Spontaneous recognition tasks are used extensively in studies of Alzheimer’s disease and other conditions (including normal ageing) where memory loss and decline in cognitive function are consequences of the condition. In these spontaneous recognition tests, the animals simply explore the environments (and objects) around them. Their preference for novelty means that any difference in exploration of different objects can be used as a measure for the animals’ memory of previously seen objects. These tests of object memory (or more complex memory of objects and places or objects and contexts) primarily use one trial per animal (or when multiple trials are used they are carried out at one trial per day). This results in slow data collection as well as large levels of variability in test animal behaviour which requires large numbers of animals to produce sufficient statistical power.
Through an NC3Rs-funded PhD studentship, the team at Durham University led by Dr Alex Easton, have developed an apparatus that allows multiple trials by a single rat to be run in a single session with no handling between trials. This produces a significant reduction in animal numbers (50%) required on this task. In addition, the lack of handling reduces stress in the animals. This allows these tasks to be more widely used in experimental settings, with both greater throughput of data and more subtle changes in behaviour able to be observed.
To encourage wider adoption of the apparatus, especially within industry, they will collaborate with GlaxoSmithKline (GSK, Shanghai), to develop it from its current format (manually operated and only tested in rats) to an easily used format for all users (i.e. automated and useful for all rodents). In addition, the apparatus will be validated using compounds provided by GSK. This project has been supported through CRACK IT Solutions funding.
Full details about this CRACK IT Solution can be found on the CRACK IT website.
The team has successfully tested mice in an adapted version of the original rat apparatus and demonstrated that it is possible to reduce by approximately 50% the number of animals required. Traditional single trial per day spontaneous recognition memory approaches requires 16 - 20 mice being tested for many days. However, the new apparatus generates highly reliable data on common tasks of memory (spontaneous object recognition and object location) using just eight mice running multiple trials consecutively without handling.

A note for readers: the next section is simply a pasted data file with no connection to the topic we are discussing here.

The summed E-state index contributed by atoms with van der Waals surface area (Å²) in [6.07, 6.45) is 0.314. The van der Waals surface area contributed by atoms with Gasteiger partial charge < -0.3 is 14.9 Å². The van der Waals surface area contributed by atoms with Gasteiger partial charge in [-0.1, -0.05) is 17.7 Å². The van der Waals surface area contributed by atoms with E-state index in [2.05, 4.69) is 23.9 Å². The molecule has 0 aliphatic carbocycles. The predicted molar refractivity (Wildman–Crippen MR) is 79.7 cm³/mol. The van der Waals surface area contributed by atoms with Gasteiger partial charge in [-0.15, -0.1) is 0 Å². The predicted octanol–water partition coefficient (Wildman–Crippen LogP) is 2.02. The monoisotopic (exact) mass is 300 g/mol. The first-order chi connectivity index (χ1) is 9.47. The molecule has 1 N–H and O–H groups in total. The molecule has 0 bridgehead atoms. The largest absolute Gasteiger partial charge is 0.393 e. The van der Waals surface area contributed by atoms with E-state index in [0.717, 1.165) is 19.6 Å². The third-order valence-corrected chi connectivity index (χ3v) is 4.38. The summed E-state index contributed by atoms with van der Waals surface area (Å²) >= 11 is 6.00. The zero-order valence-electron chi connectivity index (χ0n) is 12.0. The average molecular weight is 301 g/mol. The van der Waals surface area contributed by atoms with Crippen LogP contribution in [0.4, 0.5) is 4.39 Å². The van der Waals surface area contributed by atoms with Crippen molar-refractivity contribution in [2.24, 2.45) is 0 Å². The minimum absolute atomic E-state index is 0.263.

They have also demonstrated using a mouse model of Alzheimer's disease (TASTPM) that the equivocal results generated in standard one trial a day procedures using these mice could be due to anxiety in early trials which diminishes over the course of multiple trials. In our apparatus the TASTPM mice showed no significant impairment in common tasks of memory, contradicting some reports in the literature. This is an important result and suggests that the type of prolonged testing without handling provided by the apparatus the team has developed will provide more reliable data which is less prone to misinterpretation.
The combination of verifying the apparatus works for mice, and demonstrating that the results are more reliable and less susceptible to artefacts (such as anxiety) has completely changed the practice of working in their own laboratory. All behavioural studies they carry out using spontaneous tasks in both rats and mice now use a version of a continual trials apparatus. In addition, collaborations they have with other institutions are now utilising this approach – for example, they are building a new apparatus for mice to ship to Leicester University for work on spontaneous recognition tasks in mouse models of disease there.
The team is continuing their collaboration with GSK to test in the apparatus other mouse models they commonly use for memory studies. They will also explore ways of maximising the usability of the apparatus for industry, including automation and/or alternative spontaneous tasks such as the episodic memory task.
Furthermore, they are keen to support the wider memory research community by identifying opportunities for the adoption of this new approach. They have developed a survey to better understand the appetite for uptake of the apparatus and what barriers might exist to prevent this. If you would like to know more about the model please contact Dr Alex Easton directly.